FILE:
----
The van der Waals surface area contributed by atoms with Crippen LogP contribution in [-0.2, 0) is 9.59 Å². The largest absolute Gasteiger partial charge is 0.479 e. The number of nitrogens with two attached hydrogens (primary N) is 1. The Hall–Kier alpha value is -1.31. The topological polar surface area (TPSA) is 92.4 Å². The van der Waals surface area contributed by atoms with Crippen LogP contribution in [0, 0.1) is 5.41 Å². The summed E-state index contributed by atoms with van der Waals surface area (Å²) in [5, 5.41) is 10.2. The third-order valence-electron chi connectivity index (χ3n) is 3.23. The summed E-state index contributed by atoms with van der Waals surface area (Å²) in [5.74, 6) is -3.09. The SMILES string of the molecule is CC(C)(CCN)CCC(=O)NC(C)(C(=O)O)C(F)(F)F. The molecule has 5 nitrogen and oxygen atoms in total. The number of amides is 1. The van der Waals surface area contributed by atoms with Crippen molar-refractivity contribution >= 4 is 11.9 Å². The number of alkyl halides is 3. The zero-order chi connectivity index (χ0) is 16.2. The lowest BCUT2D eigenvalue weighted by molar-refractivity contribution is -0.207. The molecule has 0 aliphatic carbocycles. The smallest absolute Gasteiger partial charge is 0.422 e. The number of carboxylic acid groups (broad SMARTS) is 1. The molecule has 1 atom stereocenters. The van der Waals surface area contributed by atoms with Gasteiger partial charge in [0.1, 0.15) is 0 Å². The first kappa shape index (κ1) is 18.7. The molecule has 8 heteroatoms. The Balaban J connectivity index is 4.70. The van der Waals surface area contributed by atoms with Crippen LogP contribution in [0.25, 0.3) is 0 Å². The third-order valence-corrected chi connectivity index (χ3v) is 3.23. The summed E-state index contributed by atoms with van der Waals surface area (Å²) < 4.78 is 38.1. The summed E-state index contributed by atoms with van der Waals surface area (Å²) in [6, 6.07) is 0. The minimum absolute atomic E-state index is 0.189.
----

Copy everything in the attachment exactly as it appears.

The van der Waals surface area contributed by atoms with Crippen LogP contribution in [-0.2, 0) is 9.59 Å². The largest absolute Gasteiger partial charge is 0.479 e. The number of nitrogens with two attached hydrogens (primary N) is 1. The Hall–Kier alpha value is -1.31. The topological polar surface area (TPSA) is 92.4 Å². The van der Waals surface area contributed by atoms with Crippen LogP contribution in [0, 0.1) is 5.41 Å². The summed E-state index contributed by atoms with van der Waals surface area (Å²) in [5, 5.41) is 10.2. The third-order valence-electron chi connectivity index (χ3n) is 3.23. The summed E-state index contributed by atoms with van der Waals surface area (Å²) in [5.74, 6) is -3.09. The SMILES string of the molecule is CC(C)(CCN)CCC(=O)NC(C)(C(=O)O)C(F)(F)F. The molecule has 5 nitrogen and oxygen atoms in total. The number of amides is 1. The van der Waals surface area contributed by atoms with Crippen molar-refractivity contribution >= 4 is 11.9 Å². The number of alkyl halides is 3. The zero-order chi connectivity index (χ0) is 16.2. The lowest BCUT2D eigenvalue weighted by molar-refractivity contribution is -0.207. The molecule has 0 aliphatic carbocycles. The smallest absolute Gasteiger partial charge is 0.422 e. The number of carboxylic acid groups (broad SMARTS) is 1. The molecule has 1 atom stereocenters. The van der Waals surface area contributed by atoms with Gasteiger partial charge in [0.1, 0.15) is 0 Å². The first kappa shape index (κ1) is 18.7. The molecule has 8 heteroatoms. The Balaban J connectivity index is 4.70. The van der Waals surface area contributed by atoms with Crippen LogP contribution in [0.25, 0.3) is 0 Å². The third-order valence-corrected chi connectivity index (χ3v) is 3.23. The summed E-state index contributed by atoms with van der Waals surface area (Å²) < 4.78 is 38.1. The summed E-state index contributed by atoms with van der Waals surface area (Å²) in [6, 6.07) is 0. The minimum absolute atomic E-state index is 0.189.